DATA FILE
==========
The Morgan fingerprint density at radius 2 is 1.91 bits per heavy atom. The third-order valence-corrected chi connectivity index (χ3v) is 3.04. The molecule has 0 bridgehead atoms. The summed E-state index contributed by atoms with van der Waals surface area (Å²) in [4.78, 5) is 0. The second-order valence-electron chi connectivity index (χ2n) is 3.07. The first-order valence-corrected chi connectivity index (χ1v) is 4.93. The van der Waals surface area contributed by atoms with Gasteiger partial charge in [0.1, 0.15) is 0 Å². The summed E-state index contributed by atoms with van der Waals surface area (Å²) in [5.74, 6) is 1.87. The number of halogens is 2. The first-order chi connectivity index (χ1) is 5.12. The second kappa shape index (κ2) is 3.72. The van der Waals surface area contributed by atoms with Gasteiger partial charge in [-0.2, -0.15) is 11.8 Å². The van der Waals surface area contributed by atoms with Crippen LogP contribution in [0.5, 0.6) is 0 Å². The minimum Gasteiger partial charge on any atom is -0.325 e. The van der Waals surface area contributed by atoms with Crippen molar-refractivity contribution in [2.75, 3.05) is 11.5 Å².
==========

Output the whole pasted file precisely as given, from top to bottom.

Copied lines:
The Morgan fingerprint density at radius 2 is 1.91 bits per heavy atom. The third-order valence-corrected chi connectivity index (χ3v) is 3.04. The molecule has 0 bridgehead atoms. The summed E-state index contributed by atoms with van der Waals surface area (Å²) in [4.78, 5) is 0. The second-order valence-electron chi connectivity index (χ2n) is 3.07. The first-order valence-corrected chi connectivity index (χ1v) is 4.93. The van der Waals surface area contributed by atoms with Gasteiger partial charge in [0.1, 0.15) is 0 Å². The summed E-state index contributed by atoms with van der Waals surface area (Å²) in [5.74, 6) is 1.87. The number of halogens is 2. The first-order chi connectivity index (χ1) is 5.12. The second kappa shape index (κ2) is 3.72. The van der Waals surface area contributed by atoms with Gasteiger partial charge in [-0.2, -0.15) is 11.8 Å². The van der Waals surface area contributed by atoms with Crippen LogP contribution in [0.5, 0.6) is 0 Å². The minimum Gasteiger partial charge on any atom is -0.325 e. The van der Waals surface area contributed by atoms with Crippen molar-refractivity contribution in [2.75, 3.05) is 11.5 Å².